Fragment #76 -- Plutarch, Theseus 20: There are many tales.... about Ariadne...., how that she was deserted by Theseua for love of another woman: `For strong love for Aegle the daughter of Panopeus overpowered him.' For Hereas of Megara says that Peisistratus removed this verse from the works of Hesiod.
Athenaeus (51), xiii. 557 A: But Hesiod says that Theseus wedded both Hippe and Aegle lawfully.
Fragment #77 -- Strabo, ix. p. 393: The snake of Cychreus: Hesiod says that it was brought up by Cychreus, and was driven out by Eurylochus as defiling the island, but that Demeter received it into Eleusis, and that it became her attendant.
Fragment #78 -- Argument I. to the Shield of Heracles: But Apollonius of Rhodes says that it (the "Shield of Heracles") is Hesiod's both from the general character of the work and from the fact that in the "Catalogue" we again find Iolaus as charioteer of Heracles.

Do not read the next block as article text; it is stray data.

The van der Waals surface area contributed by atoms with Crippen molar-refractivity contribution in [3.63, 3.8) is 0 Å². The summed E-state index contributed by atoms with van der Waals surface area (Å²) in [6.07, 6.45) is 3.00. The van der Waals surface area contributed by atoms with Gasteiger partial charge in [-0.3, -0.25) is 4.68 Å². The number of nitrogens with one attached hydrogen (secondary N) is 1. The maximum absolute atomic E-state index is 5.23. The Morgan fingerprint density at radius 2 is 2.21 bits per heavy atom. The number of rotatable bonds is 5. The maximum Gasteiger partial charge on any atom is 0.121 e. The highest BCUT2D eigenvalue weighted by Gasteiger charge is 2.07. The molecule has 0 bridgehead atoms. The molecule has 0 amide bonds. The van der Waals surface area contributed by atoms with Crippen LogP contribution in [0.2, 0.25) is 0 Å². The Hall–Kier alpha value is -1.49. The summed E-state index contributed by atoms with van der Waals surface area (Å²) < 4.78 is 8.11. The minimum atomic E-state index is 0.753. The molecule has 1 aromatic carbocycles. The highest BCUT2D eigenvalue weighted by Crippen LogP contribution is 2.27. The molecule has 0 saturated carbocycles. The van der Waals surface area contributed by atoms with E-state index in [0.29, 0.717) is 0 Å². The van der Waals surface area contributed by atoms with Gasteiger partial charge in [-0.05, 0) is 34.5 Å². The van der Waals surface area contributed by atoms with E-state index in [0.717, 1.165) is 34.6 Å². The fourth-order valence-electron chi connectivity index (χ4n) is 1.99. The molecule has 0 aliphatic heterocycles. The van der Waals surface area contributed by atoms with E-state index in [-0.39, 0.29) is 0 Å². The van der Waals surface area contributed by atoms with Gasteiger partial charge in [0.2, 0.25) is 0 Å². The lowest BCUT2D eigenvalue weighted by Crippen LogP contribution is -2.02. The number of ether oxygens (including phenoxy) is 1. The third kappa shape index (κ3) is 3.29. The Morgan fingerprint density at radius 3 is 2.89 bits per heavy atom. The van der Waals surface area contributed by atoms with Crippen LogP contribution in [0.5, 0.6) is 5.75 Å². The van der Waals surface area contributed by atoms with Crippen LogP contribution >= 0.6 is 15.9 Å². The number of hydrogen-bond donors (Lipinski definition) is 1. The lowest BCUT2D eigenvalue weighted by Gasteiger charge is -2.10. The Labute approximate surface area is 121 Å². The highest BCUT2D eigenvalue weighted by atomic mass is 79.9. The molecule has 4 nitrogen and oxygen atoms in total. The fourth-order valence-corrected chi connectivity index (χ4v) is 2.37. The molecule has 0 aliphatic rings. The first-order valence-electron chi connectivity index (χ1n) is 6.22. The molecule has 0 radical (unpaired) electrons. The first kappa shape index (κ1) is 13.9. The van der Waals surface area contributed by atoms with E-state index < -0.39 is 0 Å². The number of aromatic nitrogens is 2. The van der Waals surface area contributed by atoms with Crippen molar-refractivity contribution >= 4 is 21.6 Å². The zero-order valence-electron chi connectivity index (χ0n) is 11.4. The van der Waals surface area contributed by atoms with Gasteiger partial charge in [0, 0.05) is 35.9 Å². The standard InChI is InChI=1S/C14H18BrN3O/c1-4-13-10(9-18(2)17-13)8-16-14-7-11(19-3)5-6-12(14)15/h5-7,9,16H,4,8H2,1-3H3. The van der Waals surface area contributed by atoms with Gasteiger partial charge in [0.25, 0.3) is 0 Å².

Fragment #79 -- Scholiast on Soph. Trach., 266: (ll. 1-6) `And fair-girdled Stratonica conceived and bare in the palace Eurytus her well-loved son. Of him sprang sons, Didaeon and Clytius and god-like Toxeus and Iphitus, a scion of Ares. And after these Antiope the queen, daughter of the aged son of Nauboius, bare her youngest child, golden-haired Iolea.'
Fragment #80 -- Herodian in Etymologicum Magnum: `Who bare Autolyeus and Philammon, famous in speech.... All things that he (Autolyeus) took in his hands, he made to disappear.'
Fragment #81 -- Apollonius, Hom. Lexicon: `Aepytus again, begot Tlesenor and Peirithous.'
Fragment #82 -- Strabo, vii. p. 322: `For Locrus truly was leader of the Lelegian people, whom Zeus the Son of Cronos, whose wisdom is unfailing, gave to Deucalion, stones gathered out of the earth. So out of stones mortal men were made, and they were called people.' (52)